Dbq Essay On The Vietnam War

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One of the most controversial wars in history and a turning point in American foreign policy, the emotions and events surrounding the Vietnam War capture the essence of the era. The rise of rebellious youth culture and anti-war and anti-draft movements were key social aspects of American life leading up to and during the fighting. (Doc 2, 3) On the political side, Congress aimed to control the Chief-Executive with legislation such as the War Powers Act of 1973, requiring the president to remove all unreported troops in Vietnam and report any further sent. (Doc 7) To say the country was divided would be a massive understatement. Opponents, both political and not, were vocal about their disgust and distrust with the government and presidential …show more content…

Leaders pushed for peaceful opposition but rallies often escalated to violence as government officials were called in to break up protests, similar to the movements of Martin Luther King Jr and Gandhi. Not only were these cases of police brutality, but they furthered the credibility of the cause by showing the unnecessarily violent nature of the government. With famous names such as John Lennon, Jimi Hendrix, and Bob Dylan, world-wide attention was brought to the fight to end the war; the rock and roll youth culture birthed in the 50s proved a force to be reckoned with, creating anti-war music such as “I-Feel-Like-I’m-Fixin’-To-Die Rag” by Country Joe and the Fish in 1965. (Doc 2) Slogans such as “Make love not war” are still with us to this day, while others such as “LBJ, how many kids did you kill today?” forced the issue into the attention of the presidential administration. While it is true many agreed with the president’s decision, they were less vocal compared to the counterculture and peace hippies of the anti-war movement. The loud majority versus a quiet minority created social tensions between the two groups which can be illustrated with campaign slogans from the 1964 presidential election, “In your guts you know he’s nuts,” but “In your heart, he might be …show more content…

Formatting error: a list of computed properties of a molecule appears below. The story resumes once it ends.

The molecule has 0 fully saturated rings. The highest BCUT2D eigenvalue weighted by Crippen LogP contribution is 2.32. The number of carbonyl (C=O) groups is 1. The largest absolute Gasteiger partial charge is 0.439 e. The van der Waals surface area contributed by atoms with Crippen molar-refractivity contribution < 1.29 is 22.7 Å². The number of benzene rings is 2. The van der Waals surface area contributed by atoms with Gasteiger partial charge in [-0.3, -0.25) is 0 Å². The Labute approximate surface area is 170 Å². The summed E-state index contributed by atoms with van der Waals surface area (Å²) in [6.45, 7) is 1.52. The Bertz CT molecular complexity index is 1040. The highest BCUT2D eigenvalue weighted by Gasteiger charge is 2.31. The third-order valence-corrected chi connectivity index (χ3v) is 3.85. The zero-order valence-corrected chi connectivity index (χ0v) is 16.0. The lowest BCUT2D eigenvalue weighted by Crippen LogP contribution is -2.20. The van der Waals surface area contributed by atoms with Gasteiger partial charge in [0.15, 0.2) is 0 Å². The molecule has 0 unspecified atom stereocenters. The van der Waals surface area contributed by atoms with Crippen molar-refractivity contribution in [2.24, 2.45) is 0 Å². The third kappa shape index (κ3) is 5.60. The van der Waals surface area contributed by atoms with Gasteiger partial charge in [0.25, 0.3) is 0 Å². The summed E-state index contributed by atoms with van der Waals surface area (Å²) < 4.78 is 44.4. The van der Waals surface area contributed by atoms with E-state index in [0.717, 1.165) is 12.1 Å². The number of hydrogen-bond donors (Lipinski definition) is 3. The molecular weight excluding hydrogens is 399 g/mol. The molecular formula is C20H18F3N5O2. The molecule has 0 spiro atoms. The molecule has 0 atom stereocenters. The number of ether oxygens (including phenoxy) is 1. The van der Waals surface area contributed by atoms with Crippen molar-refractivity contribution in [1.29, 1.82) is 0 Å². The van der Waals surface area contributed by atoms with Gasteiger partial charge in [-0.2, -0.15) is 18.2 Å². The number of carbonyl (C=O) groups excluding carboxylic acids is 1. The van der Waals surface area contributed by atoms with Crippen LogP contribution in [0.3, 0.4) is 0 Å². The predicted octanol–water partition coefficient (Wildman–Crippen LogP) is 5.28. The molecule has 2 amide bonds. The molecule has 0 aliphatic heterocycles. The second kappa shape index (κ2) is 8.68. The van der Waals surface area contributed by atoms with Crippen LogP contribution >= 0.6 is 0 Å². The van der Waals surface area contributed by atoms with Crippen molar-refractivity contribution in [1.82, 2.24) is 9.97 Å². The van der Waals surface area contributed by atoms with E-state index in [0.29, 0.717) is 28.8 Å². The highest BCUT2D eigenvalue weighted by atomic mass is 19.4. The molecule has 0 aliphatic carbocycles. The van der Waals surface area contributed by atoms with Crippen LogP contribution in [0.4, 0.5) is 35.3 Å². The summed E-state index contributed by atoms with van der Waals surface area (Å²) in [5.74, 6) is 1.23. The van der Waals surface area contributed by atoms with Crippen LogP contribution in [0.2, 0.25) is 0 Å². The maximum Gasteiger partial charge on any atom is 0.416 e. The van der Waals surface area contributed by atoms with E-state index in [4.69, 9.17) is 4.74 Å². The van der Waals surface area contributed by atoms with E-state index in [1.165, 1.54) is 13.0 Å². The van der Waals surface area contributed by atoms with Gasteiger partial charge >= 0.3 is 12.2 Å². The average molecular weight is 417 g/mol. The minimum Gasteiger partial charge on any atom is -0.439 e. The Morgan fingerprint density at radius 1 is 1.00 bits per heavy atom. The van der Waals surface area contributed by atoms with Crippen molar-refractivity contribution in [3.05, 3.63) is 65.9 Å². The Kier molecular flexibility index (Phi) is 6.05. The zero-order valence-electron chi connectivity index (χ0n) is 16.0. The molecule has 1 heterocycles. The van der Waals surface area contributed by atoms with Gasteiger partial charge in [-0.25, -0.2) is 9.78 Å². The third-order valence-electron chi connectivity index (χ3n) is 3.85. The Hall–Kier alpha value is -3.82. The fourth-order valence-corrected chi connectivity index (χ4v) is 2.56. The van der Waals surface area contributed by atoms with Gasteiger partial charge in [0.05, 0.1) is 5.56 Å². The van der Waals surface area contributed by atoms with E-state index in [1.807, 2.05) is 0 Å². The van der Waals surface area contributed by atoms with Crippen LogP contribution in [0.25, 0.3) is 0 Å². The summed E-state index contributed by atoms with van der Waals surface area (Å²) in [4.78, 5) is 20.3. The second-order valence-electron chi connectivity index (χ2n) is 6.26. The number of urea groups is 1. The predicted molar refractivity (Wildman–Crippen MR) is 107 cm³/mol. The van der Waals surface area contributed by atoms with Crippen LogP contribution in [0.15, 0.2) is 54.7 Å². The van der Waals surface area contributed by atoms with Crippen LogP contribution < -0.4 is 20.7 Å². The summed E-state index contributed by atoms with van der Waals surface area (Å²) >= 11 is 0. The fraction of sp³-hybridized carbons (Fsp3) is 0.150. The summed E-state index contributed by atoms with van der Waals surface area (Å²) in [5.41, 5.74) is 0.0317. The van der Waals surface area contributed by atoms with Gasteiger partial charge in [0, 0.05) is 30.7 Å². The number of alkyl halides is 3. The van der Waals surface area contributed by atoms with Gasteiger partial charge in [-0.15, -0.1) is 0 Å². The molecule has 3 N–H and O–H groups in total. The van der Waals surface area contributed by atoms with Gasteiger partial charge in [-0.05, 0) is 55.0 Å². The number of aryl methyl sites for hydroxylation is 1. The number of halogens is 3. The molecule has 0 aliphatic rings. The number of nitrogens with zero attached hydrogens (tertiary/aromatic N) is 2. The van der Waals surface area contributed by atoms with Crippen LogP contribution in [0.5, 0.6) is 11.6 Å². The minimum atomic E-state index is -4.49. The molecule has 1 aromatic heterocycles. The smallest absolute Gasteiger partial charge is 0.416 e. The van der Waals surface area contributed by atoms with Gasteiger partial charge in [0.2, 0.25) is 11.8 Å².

Those still in favor of the war considered it their patriotic duty to enlist and fight for their country, while the opposition came from the lower class groups such as African Americans, “white trash,” Mexican Americans, and other minorities. Because of their lower socio-economic status, they were more often the targets of recruiters and had more difficulty evading the draft. As James Fallows said of his draft experience, “While perhaps four out of five of my friends from Harvard were being deferred, just the opposite was happening to the Chelsea [Boston] Boys.” (Doc 5) Similarly to the civil war era, the majority of the burden of fighting was going to the poor majority as opposed to the privileged few. Other groups, such as the African Americans, were opposed to the draft because of their status at home. Often the question was: why should we fight for rights for foreigners that we don’t even have at home? (Doc 3) “Black Power” groups, such as the Black Panthers and organization led my Malcolm X, used fast action and protest to get their way, while others simply ignored draft summons or joined the Student Nonviolent Coordinating Committee with Martin Luther King Jr. Across the country, groups participated in draft card burnings and clear evasion of the draft as a means of protest. The draft was a major topic of protest, sparking the remarks of social commentators

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